Wednesday, April 8, 2009

Resentment, and other fine feelings

The warm spring weather is back now, but winter returned for a couple of days earlier this week. It even snowed a little. The pretty dwarf larkspur, which is very plentiful here, has gone a little droopy and sad as a result, but the blooms have survived. Wildflowers are tough...(Click here to read the rest.)


Julie H. Rose said...

Thank you for the beautiful photos. We are in need of spring here in Maine, where April is the cruelest month.

I enjoyed your thoughts on what goes on in the minds of the mating birds. I'm afraid that not much is, but there's nothing wrong with that, in my opinion.

Recently a friend of mine said that his cat was "sadistic" because she "enjoyed" playing with her prey. Sadism implies that there is pleasure in torture. I do not think cats are capable of torture. They have no ethics to bend or break. We see torture, but for them, it's instinct, and play. We should look away if it bothers us.

Sorry if I went off topic! But I would LOVE to know what does go on in the mind of animals. And, I like to imagine that my cat loves me. Maybe I'd rather not know the truth!

BitterGrace said...

I wondered if there were any flowers yet in Maine. I seem to remember from my years in Massachusetts that flowers would have appeared by now--but Maine's a tougher environment.

I think some of my animals have loved me, or at least regarded me with a certain awe. To the others I think I've just been the maid.

The problem with the birds or the hunting cat is that the behavior they exhibit is indistinguishable from our behavior--and since we don't know the animals' minds, it's as groundless to say that they don't feel malice (or jealousy, etc.) as to say that they do. I'm interested in what this says about us, and our ideas about ourselves. Why do I think I have ethics?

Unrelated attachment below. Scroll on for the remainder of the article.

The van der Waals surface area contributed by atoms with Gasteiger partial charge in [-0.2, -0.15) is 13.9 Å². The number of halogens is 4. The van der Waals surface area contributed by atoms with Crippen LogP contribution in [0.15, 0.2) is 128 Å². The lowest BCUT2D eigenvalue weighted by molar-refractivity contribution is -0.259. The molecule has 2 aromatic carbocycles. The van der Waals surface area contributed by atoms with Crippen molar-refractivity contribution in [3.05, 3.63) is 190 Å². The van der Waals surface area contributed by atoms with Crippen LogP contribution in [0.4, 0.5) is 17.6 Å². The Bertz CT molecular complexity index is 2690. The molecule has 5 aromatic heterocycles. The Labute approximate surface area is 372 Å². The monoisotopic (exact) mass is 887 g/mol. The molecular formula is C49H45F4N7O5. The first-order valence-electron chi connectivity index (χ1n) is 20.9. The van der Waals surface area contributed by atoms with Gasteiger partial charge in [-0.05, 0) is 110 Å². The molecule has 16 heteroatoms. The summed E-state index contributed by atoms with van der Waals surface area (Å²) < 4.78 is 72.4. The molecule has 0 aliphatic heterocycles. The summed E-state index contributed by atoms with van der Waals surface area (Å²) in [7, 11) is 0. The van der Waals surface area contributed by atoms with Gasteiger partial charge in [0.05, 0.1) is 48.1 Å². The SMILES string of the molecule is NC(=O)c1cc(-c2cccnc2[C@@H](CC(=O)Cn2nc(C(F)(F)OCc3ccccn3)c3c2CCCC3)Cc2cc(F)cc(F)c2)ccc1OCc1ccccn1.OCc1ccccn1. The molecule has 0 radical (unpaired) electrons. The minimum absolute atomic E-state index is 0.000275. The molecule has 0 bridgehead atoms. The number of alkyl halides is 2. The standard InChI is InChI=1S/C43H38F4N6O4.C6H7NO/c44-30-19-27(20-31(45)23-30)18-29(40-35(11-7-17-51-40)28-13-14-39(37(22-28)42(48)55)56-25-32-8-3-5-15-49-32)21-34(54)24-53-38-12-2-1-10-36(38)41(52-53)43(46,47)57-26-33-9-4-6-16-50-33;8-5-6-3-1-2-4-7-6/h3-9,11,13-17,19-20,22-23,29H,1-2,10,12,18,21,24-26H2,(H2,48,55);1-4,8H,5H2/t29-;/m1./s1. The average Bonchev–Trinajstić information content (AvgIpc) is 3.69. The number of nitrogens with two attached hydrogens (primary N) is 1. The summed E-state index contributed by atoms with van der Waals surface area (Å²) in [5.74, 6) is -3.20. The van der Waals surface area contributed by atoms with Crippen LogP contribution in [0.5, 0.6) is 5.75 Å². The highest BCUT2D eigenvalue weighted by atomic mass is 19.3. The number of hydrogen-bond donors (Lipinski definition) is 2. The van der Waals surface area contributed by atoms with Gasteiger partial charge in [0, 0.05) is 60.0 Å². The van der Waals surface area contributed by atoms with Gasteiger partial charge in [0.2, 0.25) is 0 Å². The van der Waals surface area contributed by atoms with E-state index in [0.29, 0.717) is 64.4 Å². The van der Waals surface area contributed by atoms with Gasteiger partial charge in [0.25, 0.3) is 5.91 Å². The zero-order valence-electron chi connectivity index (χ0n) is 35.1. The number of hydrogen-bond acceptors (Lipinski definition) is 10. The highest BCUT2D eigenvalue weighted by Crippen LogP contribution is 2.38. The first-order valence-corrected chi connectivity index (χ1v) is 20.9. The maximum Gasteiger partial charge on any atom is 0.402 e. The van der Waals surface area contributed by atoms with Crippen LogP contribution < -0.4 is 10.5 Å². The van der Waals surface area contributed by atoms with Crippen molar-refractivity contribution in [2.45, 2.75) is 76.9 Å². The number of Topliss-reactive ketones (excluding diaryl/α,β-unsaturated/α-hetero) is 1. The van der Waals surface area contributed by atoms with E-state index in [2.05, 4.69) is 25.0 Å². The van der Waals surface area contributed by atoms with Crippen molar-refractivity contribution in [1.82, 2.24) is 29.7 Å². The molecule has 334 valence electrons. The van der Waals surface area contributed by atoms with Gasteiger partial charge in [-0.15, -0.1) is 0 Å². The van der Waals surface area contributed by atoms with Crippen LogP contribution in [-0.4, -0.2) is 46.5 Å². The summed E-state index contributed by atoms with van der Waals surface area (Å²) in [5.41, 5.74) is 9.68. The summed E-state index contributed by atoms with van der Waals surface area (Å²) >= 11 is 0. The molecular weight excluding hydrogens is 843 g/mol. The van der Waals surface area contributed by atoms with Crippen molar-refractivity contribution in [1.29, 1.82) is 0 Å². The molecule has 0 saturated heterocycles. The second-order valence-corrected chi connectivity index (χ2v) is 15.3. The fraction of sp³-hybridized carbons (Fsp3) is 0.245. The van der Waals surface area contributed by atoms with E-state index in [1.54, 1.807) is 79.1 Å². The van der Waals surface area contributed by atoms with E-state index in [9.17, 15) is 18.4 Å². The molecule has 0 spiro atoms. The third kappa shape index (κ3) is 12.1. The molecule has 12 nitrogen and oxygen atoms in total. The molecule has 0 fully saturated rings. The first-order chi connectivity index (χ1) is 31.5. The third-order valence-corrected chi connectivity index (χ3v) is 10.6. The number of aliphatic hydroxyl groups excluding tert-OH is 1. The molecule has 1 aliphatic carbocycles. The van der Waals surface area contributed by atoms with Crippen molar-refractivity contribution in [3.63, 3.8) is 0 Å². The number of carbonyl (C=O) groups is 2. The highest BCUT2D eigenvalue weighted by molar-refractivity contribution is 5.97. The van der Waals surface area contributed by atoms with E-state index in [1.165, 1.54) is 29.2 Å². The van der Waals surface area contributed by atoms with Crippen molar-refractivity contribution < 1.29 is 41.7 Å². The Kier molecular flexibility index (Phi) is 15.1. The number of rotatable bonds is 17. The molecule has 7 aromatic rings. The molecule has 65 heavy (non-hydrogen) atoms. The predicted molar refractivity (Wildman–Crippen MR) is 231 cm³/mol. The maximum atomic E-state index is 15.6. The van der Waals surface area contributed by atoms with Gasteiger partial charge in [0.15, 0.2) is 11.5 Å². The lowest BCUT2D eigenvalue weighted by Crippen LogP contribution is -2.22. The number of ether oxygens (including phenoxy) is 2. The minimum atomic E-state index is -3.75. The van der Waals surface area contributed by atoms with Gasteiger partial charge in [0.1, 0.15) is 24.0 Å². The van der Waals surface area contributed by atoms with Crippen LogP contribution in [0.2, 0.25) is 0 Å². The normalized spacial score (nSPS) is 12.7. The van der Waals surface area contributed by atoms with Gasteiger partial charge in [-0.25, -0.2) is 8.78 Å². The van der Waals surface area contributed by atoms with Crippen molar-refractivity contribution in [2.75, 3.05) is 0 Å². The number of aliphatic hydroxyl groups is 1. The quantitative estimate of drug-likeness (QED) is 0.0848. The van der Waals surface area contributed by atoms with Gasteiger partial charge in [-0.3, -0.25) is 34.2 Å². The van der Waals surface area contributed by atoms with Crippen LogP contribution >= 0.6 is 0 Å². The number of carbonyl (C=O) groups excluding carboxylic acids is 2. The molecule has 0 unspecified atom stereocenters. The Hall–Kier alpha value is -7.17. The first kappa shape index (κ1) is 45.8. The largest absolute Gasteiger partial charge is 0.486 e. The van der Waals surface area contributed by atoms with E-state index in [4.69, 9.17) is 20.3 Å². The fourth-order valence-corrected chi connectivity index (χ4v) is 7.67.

Julie H. Rose said...

Your question implies that you think you may not. Or perhaps I misread you.

Are you questioning whether your ethics have any merit, or just the concept of ethics itself?

Julie H. Rose said...

Oh, I have seen a few crocuses. But they are few this year. I can see the shoots of daffodils pushing through the dirt, and I am looking forward to them. It was a beautiful day here, with the promise of spring. However, snow is predicted!

BitterGrace said...

I hope your daffodils survive the snow, and are worth the wait!

I guess I'm questioning the reality of ethics as a distinctly human gift. It seems possible that all animals have some moral capacity, or none of us do. The two possibilities seem equally plausible.